Press "Enter" to skip to content

Privacy Safeguards in Apple-Google Platform Could Be Abused, Experts Say

By Jeff Benson

Google and Apple’s COVID-19 platform announced Friday may be privacy-centric — but that doesn’t mean it can’t be abused, experts tell Digital Privacy News.

The tech giants behind the world’s two largest mobile-phone operating systems, Android and iOS, said in a rare joint announcement that they would build a Bluetooth-based platform to trace coronavirus. 

The system would enable phones within Bluetooth range to share data and log interactions.

If someone using the system tests positive for COVID-19 and chooses to submit their diagnosis to the system, users they’ve come in contact with will receive a notification (if they’ve opted into the system).

Apple and Google are only creating the bones; developers and public-health agencies would create applications and solve logistical hurdles.

Cellphone users, Apple and Google say, would explicitly have to opt into the system and individual users’ test results would not be shared with other people or the companies.

Still, a lot of things could go wrong.

The system’s security probably isn’t one of them, John Pacific, aka “tux,” a cryptography engineer at NuCypher, told Digital Privacy News.

“A privacy violation in this product would be extremely detrimental to (Apple and Google’s) image – especially now given the concern that everyone has (including folks’ demands for a private variant of contact tracing).”

Elizabeth Renieris, a privacy lawyer and fellow at Harvard’s Berkman Klein Center, agreed.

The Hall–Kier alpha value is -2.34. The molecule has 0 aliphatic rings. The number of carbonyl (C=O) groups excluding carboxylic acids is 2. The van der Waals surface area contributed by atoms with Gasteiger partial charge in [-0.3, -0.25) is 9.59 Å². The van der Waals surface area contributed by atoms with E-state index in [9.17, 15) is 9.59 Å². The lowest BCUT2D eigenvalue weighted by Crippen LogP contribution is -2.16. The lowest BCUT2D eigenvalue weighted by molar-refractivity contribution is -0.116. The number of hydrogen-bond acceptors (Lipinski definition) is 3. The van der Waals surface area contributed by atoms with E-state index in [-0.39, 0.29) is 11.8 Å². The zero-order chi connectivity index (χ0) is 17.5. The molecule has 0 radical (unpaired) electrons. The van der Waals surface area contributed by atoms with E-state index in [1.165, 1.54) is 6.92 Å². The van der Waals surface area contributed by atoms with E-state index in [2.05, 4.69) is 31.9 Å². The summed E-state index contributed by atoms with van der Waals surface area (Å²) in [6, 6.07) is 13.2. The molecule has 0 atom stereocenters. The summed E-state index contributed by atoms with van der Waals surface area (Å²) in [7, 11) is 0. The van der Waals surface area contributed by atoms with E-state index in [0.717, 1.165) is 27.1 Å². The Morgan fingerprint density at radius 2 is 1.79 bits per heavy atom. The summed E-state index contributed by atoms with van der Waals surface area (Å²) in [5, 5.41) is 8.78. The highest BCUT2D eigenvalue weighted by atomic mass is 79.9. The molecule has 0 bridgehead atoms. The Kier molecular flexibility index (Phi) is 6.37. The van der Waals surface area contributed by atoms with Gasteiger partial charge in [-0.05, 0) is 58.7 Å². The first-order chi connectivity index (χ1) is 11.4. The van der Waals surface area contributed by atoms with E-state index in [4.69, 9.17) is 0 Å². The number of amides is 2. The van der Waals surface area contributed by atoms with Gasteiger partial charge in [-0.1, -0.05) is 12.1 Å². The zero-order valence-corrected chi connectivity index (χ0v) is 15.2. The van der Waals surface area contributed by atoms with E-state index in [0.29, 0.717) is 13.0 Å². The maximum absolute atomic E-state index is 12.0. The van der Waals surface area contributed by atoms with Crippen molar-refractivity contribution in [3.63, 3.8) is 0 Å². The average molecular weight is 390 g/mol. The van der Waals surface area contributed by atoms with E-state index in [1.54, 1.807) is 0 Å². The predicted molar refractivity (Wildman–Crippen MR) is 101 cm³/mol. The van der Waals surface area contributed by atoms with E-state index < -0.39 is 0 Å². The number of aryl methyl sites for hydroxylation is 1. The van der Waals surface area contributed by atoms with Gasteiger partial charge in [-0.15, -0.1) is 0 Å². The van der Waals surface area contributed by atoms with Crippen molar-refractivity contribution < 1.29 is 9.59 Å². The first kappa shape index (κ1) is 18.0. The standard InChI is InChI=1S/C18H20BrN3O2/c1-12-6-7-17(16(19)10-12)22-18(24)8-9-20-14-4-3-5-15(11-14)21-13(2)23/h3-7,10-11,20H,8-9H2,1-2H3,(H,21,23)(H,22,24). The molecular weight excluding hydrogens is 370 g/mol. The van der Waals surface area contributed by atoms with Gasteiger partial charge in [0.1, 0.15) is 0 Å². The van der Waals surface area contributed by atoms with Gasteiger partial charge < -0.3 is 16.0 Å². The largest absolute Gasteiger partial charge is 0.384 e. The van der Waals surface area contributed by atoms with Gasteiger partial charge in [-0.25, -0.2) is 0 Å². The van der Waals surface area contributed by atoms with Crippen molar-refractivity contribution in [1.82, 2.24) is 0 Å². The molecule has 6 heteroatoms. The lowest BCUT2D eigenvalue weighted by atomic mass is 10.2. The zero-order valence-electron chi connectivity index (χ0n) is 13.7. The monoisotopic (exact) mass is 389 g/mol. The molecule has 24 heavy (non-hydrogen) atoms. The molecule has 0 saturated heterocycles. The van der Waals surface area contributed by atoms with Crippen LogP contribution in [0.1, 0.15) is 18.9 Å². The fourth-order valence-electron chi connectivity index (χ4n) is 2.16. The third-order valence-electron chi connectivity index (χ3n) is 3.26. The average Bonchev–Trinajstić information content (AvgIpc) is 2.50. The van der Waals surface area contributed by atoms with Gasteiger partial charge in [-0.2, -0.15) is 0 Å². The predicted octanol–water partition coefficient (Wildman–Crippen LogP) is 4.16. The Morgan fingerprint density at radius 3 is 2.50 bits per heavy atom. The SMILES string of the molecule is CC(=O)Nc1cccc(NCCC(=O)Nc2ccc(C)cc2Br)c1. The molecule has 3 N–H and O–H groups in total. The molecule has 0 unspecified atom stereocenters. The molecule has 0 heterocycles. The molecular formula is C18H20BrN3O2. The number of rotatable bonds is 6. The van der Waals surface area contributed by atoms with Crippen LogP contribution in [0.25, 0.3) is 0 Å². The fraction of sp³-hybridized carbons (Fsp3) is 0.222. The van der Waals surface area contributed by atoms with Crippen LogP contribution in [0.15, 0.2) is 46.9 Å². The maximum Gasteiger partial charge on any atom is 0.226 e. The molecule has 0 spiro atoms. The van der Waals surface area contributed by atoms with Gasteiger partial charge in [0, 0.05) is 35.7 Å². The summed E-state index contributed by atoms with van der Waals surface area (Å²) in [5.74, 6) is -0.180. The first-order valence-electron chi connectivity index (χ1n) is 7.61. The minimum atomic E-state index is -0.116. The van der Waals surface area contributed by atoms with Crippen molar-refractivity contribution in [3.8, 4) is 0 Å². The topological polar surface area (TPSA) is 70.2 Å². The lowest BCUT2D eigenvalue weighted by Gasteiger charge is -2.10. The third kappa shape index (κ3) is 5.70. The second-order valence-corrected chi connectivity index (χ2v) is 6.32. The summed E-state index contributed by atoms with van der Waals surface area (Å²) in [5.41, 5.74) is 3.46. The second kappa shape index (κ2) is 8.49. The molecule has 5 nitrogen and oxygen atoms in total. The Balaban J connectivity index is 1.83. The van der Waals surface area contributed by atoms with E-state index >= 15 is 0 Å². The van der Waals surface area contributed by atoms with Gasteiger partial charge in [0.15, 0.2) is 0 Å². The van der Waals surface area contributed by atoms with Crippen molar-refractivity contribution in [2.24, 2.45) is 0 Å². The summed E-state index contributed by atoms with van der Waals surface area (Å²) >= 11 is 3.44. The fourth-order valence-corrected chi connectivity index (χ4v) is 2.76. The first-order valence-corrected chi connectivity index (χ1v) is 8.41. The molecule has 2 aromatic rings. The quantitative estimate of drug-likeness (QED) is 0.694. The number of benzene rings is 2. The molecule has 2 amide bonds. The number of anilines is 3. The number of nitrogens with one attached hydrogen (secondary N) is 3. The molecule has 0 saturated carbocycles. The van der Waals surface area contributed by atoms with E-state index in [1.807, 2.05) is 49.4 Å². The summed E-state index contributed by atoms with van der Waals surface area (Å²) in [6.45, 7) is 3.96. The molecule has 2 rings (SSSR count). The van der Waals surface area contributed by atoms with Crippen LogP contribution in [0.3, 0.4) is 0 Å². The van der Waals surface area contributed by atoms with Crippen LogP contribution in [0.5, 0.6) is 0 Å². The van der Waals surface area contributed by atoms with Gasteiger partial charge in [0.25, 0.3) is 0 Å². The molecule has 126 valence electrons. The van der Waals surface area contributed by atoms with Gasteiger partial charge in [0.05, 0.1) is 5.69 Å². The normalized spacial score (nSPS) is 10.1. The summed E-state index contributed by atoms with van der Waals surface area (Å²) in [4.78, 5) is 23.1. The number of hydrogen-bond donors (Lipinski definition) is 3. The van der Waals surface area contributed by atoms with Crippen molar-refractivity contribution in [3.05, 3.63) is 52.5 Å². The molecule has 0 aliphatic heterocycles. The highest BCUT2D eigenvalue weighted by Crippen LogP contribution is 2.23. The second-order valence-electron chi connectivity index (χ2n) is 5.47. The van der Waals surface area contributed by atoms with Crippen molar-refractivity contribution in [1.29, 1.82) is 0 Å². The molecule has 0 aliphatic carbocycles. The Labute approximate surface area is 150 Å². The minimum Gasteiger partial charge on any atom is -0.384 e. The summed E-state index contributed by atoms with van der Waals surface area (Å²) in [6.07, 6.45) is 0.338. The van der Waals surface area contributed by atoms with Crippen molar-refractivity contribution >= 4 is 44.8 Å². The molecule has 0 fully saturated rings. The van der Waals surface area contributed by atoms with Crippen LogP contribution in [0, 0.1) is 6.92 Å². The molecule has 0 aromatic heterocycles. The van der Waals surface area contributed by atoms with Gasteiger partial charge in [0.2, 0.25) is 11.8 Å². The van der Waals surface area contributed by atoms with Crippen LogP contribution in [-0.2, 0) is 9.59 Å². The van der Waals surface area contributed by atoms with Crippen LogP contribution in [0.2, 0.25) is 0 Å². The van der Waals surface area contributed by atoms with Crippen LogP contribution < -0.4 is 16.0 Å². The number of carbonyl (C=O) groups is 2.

“At the app-level, it ticks all of the boxes in terms of good privacy-by-design methods,” she said.

Yet Renieris and tux intimated that such systems could be letting the genie out of the bottle.

According to tux, the design is ethical so long as it’s based on “consensual interaction.” In other words, “the app only works if you agree to use it,” they said. 

But they’re concerned that growing acceptance of surveillance tools — “especially the privacy-by-design ones” — will normalize surveillance.

“Once people swallow this one, it’s easier for governments to give us other, far more dangerous pills,” they said. “What if the next one lacks a privacy-centric design?”

That slippery slope need not exist in the U.S. In fact, some privacy advocates have conceded that, especially when dealing with a pandemic, privacy should be balanced with other rights.

Still, one shouldn’t assume an opt-in system will remain that way in practice, especially with the inescapable Android and iOS systems now working in tandem.

Renieris pointed to China’s contact-tracing app, which leverages similarly ubiquitous Chinese platforms WeChat and Alipay.

“The app is now controlling much of post-quarantine life,” she told Digital Privacy News. 

“If you cannot produce a green code on your phone, you cannot get on public transportation, enter shops or hotels, go to work — or even re-enter your home in some places, among other restrictions.”

Importantly, Apple and Google already have a lot of information about us. The contact-tracing platform, though it ostensibly limits the ability of an app to collect location data, adds more potential for misuse.

Indeed, although Apple’s specifications say the system doesn’t require user location, it could still be collected if users provide consent.

“How they go about implementing that consent, behaviorally, could make a huge difference, in terms of how much location data is ultimately collected in connection with the app,” Renieris said.

Sure, Apple and Google are leading the way. But government involvement and civic engagement must keep technologists in check.

“The core issue,” Renieris noted, “is that we don’t have any clear laws in place to limit the harms or potential risks from something like this.”

Jeff Benson is a writer in Reno, Nev.


  • Apple Press Release (link)
  • (link)
  • Elizabeth Renieris (link)
  • The Atlantic (link)